Reading between the lines JUDITH SOLODKIN’S ART BOOKS
When Master Printer Judith Solodkin accepted the job of
turning Louise Bourgeois' 36 page, fabric-on-fabric book
Ode àà L'Oubli(see Selvedge issue 20) into an edition of
25, she turned her prestigious Manhattan print studio
and gallery, Solo Impression, Inc., into something akin to
a sewing circle. She tufted, quilted, pinned, dyed,
embroidered and appliquééd, with the help of ten
dedicated interns, for the year and a half it took to
complete the complex project.
With new sewing skills and a six needle Baby Lock
Embroidery machine at her disposal, Solodkin wanted to
continue working with embroidery but she also had a busi
ness to run. So she sought out artists making embroidered
art that inspired her. Kent Henricksen was one of the first –
the young artist hand-embroiders hooded figures engaging
in sinister activities atop the pastoral landscapes of
found, decorative fabrics. In 2005 Henricksen
worked with Solodkin on a set
of lithographs on linen with
digital embroidery. It was
the first time he'd collab
orated so Solodkin
him through unfamiliar territory and acquainted him with
new possibilities. “My work has a lot of fine embroidery,
which Judith accommodated by manipulating the digital
embroidery stitch by stitch,” Henricksen describes. “Her
attention to detail is amazing.”
During their second collaboration on The Noble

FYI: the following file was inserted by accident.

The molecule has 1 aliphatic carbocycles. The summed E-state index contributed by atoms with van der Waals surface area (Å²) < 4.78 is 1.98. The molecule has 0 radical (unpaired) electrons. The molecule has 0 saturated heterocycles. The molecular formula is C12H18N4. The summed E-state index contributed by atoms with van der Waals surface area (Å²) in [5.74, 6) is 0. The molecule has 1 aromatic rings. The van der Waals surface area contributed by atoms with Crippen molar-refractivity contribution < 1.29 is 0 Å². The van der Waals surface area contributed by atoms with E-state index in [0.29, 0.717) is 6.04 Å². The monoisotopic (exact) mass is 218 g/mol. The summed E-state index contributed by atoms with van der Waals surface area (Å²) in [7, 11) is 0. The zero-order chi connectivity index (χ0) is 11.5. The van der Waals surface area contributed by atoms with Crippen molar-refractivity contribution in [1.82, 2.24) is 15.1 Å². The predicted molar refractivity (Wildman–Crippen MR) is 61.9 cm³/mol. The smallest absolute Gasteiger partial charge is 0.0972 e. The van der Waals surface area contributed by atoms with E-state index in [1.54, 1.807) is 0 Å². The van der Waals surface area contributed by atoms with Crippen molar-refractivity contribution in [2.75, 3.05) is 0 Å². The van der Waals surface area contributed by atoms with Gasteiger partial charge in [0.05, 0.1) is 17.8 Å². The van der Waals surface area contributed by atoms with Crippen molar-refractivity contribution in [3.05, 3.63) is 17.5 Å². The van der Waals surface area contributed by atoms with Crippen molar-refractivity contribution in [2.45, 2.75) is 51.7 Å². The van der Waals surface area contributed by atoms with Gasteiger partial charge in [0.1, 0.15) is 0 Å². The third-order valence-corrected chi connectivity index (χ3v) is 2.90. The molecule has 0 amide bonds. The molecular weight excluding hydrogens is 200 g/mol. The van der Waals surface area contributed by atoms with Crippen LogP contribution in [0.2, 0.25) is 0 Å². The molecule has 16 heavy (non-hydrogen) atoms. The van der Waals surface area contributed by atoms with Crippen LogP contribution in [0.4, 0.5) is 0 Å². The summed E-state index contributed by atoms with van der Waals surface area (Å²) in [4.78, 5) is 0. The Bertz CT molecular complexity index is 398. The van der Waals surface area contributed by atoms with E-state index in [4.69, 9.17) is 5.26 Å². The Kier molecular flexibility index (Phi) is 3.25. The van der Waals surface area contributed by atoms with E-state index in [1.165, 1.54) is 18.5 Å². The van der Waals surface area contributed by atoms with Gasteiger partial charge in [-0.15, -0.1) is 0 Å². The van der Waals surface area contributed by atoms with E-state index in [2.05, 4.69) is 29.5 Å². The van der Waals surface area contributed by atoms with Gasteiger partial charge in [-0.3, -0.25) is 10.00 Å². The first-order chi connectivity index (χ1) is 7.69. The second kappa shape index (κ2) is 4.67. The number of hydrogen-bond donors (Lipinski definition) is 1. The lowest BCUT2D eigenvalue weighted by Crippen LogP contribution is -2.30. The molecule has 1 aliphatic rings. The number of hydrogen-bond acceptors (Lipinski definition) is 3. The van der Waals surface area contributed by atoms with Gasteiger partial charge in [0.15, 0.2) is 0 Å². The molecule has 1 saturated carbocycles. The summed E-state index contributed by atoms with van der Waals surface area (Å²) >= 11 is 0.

Savage, Henricksen reduced the number of colours and
simplified the frame. Solodkin applauded his modifications.
“I speak my mind,” she says “I was once on a panel with
master printer Ken Tyler, who said that when he printed for
Frank Stella, he was Frank Stella. But I said, ‘When I'm
printing, I'm me.’ I have to give my opinion.”
Judith also worked with Liliana Porter, who had never
used embroidery before. Her works feature Chinese motifs
unravelling, Tiger Vpounces on his own stitched tail and a
dragon pulls apart a silk cloud. With artist Elaine Reichek
Judith created two sampler series titled Collections for
Collectors. Each embroidered sampler is based on a fine art
image. Reichek also produced The Pounds, 1913at Solo
Impression, an edition of digital embroidery and thread on
book paper that includes a memorable quote from Ezra
Pound to the woman he would later marry: “It is not as if
embroidery exercised any faculty or required any special
ized concentration. It's not much better than smoking...”
Solodkin herself refuses to distinguish between high
and low. “Paper and fibre are, to me, synonymous,” she
says. “The history of print includes printed fabrics...
Making them into separate categories is beyond me. It's the
idea that's primary. When artists ask me what they should
do, I say - yes! Do anything.” •••Sabrina Gschwandtner
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